From high to low brow A $2 tall boy or a $5 microbrew: What’s the difference? | Last week, the Vanguard set out to solve the mystery of beer snobbery by conducting a good old-fashioned taste test.
Last week, the Vanguard set out to solve the mystery of beer snobbery by conducting a good old-fashioned taste test.
Eight participants gathered on the first downpour of the season to make beer-drinking history and solve the ancient question: How cheaply can you buy beer and get away with it?
Specifically, what does it take for your taste buds to protest and your guests to
start looking as bitter as the cheap lager you purchased at Trader Joe’s?
The methodology of this beersearch (beer research) included a five-category ranking system: presentation, taste, body, flavor and palate sensation. Participants evaluated their beer samples in these categories on a scale of 1–10. At the end of each round, participants added up the points for a possible total of 50.
The testing was rigorous.
Participants were not allowed to leave the testing area (the kitchen) except to use the bathroom or to pet the often-yowling cat in the living room. Snacks were provided to keep the tasters’ energy levels up, and only once did the administrator of the project have to admonish three of the participants for huddling in the corner and chitchatting rather than filling out their beer test sheets promptly.
Research followed a progression from light (lager and pilsner) to full-bodied ambers and brown ale to dark beers such as stouts and porters.
For the most part, the beers’ price points escalated as the tasting went on, beginning with the inexpensive Name Tag Lager and Simpler Times Pilsner from Trader Joe’s and ending in a blindfolded test between craft beer darling Deschutes Brewery’s Black Butte Porter and Boatswain Chocolate Stout, a cheap college student’s delight.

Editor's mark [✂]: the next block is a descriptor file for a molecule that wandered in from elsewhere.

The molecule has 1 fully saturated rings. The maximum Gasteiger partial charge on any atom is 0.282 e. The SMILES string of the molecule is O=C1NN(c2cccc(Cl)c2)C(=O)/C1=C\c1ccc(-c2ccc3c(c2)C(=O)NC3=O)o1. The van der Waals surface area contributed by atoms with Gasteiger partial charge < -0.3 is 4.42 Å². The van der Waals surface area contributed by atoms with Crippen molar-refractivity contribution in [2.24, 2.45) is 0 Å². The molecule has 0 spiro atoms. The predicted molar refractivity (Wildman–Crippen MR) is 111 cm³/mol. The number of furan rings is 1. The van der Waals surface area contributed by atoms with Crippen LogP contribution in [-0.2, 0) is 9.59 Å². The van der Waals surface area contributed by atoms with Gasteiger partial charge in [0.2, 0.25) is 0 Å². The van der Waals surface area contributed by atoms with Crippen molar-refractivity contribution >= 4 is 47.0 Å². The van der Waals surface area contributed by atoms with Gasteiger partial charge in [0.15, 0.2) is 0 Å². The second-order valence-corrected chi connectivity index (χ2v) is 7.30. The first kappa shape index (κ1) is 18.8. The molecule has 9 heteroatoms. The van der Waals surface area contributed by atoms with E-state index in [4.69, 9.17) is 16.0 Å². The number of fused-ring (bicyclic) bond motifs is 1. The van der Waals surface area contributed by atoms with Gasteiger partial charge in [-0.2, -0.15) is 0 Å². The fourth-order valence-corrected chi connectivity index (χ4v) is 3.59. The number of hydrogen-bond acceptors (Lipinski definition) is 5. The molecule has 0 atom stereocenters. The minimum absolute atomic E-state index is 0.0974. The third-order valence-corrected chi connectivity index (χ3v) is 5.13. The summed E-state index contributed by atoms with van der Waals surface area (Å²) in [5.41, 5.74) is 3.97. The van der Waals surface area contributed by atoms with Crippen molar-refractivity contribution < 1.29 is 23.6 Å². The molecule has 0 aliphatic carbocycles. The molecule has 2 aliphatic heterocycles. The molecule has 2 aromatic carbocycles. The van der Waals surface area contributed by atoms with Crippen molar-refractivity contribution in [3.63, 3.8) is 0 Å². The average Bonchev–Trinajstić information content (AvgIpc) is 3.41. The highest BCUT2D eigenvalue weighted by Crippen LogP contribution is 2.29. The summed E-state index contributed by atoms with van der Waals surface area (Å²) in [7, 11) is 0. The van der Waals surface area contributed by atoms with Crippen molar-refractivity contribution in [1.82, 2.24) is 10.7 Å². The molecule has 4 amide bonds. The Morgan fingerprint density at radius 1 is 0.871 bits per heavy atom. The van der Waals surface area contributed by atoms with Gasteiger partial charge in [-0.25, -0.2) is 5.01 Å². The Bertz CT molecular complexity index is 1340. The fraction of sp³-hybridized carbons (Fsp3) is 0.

A few of the guests responded politely to the lower-income beers they sampled at the start of the taste test, providing delicate observations like: “Thin, light brown/golden apple.
Bubbly,” or “No aftertaste, or hops, but still balanced,” or “I would rather drink this than PBR!” Others, such as fellow Vanguard reporter Andrew Morse, were more likely to respond with a humorously grim purse of the lips.
Onward the participants slogged through the “metallic” and “thin” beers, and were encouraged to stop whining and throw it back so they could move on.
Next was the cornucopia round of ambers in which not one, not two, but three ambers were sampled. (The writer of this article had an overabundance of this particular variety of beer in the refrigerator, given her preference for this smoothest, maltiest of beers.)
MacTarnahan’s Amber Ale—an ale that some beer drinkers enjoy with a slice of lemon—was poured, and a general sigh of relief overcame the testing quarters. Next, Full Sail Amber, which was the most caramel-flavored of the ambers sampled, and the Oakshire Amber Ale, from an up-and-coming brewery in Eugene, were tasted, with average responses. Most testers felt Oakshire’s beer had a bitter aftertaste, while the MacTarnahan’s was the most popular beer of the night. “YUMM!” wrote one tester, while another wrote that the palate sensations “feel good.”